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November 29, 2012

‘Teaching building’ offers lessons on urban sustainability

  • Capitol Hill site was selected for its proximity to homes and schools, and to help attract new commercial development.
  • By CHRIS ROGERS
    Point32

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    Rogers

    As a once-in-a lifetime project opportunity, the Bullitt Center is designed to be anything but that.

    The Bullitt Foundation conceived the project to advance what is possible with green building technology today, but more importantly, to arm future building projects with the potential to transform our urban environments into truly sustainable communities. This potential is the project’s guiding principle, and has informed every decision, from site selection and building program to public policy change and building materials research. It has resulted in a stunning new landmark that will continue to further the region’s leadership in green building.

    The location at 15th and Madison was driven by the desire for a site that was visible, highly accessible, with very good solar access. The proximity to private and public schools and universities strengthened the center’s ability to become a teaching building.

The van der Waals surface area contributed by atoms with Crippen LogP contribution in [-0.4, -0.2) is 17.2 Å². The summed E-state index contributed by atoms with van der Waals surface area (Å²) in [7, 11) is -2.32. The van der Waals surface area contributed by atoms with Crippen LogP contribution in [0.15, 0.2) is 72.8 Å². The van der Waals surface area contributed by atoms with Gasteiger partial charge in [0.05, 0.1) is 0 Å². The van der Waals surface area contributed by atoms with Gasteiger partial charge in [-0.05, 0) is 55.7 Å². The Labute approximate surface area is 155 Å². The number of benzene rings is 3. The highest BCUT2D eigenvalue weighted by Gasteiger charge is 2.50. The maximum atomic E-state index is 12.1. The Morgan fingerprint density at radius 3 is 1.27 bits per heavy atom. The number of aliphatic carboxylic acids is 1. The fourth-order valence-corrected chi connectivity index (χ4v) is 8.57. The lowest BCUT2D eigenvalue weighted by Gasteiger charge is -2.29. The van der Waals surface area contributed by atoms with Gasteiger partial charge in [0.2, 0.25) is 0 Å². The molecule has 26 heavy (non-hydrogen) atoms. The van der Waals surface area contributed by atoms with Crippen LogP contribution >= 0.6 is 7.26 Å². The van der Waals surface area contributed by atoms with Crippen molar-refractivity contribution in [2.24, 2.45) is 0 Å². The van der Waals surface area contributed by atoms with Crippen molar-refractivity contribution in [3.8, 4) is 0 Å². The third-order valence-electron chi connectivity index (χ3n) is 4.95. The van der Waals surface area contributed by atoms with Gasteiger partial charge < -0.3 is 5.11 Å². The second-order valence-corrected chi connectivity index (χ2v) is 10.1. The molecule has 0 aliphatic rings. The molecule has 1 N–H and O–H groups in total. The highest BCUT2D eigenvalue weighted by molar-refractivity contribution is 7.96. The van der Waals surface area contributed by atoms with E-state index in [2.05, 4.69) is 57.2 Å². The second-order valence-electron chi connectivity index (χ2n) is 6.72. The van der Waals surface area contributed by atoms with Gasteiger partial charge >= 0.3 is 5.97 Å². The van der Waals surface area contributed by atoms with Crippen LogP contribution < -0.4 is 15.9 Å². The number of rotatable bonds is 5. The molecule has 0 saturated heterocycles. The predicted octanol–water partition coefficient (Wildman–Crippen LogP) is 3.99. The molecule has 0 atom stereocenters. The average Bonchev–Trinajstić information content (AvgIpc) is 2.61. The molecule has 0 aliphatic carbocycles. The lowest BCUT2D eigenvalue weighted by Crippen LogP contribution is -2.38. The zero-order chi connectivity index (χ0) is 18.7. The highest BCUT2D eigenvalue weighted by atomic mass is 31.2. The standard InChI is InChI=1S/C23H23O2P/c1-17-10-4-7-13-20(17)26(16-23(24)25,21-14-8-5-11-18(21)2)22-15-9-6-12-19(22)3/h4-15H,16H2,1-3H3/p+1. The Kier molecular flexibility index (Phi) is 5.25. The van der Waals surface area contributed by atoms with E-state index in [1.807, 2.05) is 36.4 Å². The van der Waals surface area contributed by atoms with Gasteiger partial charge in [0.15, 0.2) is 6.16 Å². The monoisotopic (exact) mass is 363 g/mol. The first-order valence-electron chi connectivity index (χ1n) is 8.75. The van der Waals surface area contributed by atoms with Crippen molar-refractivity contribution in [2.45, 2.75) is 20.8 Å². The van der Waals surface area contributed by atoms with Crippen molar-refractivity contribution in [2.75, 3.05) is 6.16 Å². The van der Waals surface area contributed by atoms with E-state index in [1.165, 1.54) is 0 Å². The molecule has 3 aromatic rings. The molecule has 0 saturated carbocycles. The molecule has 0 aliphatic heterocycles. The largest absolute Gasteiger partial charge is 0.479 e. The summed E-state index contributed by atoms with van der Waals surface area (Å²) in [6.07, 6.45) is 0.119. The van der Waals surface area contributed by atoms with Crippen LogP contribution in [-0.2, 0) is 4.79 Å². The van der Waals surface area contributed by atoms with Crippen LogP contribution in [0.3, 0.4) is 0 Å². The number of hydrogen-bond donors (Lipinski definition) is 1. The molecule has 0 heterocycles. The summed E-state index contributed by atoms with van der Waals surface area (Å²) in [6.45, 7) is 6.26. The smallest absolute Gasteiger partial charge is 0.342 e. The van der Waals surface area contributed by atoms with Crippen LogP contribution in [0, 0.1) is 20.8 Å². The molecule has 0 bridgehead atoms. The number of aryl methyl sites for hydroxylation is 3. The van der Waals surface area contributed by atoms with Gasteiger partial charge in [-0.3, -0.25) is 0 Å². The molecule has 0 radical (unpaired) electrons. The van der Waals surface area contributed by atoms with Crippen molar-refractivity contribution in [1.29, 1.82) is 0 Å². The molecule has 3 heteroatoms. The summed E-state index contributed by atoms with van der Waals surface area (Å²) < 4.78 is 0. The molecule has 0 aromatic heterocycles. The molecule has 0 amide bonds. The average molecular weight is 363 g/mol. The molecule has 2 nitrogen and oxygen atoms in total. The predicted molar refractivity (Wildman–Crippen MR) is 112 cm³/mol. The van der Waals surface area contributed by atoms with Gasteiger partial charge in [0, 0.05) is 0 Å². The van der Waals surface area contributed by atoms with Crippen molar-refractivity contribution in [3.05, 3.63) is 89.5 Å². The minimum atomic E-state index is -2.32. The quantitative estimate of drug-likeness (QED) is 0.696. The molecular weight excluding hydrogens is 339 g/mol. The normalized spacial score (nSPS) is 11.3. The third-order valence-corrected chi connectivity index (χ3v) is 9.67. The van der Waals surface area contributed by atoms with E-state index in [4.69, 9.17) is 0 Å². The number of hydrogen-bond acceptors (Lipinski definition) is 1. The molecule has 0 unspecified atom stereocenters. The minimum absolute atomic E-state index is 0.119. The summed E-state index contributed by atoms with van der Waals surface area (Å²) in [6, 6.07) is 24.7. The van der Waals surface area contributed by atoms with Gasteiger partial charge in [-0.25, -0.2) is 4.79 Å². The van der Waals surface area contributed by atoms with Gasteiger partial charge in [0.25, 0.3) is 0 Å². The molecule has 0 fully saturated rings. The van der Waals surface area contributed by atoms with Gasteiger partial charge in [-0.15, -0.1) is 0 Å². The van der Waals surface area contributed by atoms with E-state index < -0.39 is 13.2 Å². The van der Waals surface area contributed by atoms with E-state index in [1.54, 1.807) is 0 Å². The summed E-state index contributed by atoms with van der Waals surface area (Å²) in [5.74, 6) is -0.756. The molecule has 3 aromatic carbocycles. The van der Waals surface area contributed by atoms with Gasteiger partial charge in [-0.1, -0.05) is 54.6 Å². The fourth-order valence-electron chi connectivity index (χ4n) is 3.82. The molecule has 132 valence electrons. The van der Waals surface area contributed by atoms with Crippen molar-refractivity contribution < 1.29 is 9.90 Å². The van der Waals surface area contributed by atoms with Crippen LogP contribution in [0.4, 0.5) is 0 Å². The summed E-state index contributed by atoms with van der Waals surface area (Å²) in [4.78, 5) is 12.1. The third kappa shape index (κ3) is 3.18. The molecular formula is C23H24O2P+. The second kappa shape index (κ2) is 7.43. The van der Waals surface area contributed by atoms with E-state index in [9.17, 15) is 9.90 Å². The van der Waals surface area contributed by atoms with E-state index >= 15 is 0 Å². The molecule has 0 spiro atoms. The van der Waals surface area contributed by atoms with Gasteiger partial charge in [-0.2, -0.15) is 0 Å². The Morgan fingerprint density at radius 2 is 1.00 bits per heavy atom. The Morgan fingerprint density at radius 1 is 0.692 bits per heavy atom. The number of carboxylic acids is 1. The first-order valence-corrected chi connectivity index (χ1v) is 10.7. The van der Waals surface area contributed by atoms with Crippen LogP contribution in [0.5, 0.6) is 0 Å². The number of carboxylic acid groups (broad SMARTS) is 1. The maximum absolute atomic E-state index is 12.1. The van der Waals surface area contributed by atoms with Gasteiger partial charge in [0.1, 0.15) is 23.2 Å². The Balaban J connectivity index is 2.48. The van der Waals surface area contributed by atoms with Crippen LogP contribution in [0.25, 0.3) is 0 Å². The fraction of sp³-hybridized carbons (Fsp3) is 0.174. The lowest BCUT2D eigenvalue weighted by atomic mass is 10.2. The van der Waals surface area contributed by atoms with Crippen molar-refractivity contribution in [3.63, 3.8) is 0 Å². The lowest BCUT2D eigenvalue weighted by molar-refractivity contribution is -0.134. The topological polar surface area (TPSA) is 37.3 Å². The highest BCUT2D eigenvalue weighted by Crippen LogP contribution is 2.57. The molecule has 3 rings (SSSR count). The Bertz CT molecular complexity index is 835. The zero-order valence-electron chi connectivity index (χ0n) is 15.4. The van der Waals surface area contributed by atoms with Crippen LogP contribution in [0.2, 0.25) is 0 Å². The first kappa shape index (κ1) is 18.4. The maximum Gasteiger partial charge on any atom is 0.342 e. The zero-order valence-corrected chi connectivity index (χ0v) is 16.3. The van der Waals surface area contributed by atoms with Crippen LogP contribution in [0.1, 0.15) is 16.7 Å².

Photo courtesy of the Bullitt Center [enlarge]
    The glass-enclosed stair tower on the left side of the building is intended to encourage people to skip the elevator.

    It has the power to attract new commercial development along the Madison Street corridor, and with it new higher-income jobs. It is close to where people live, offering a less costly commute and a higher quality of life.

    The building lies within the city’s urban village overlay zone, where we had the opportunity to build with parking for bikes only, reflecting trends from cities all over the world where younger generations are choosing healthier ways of traveling.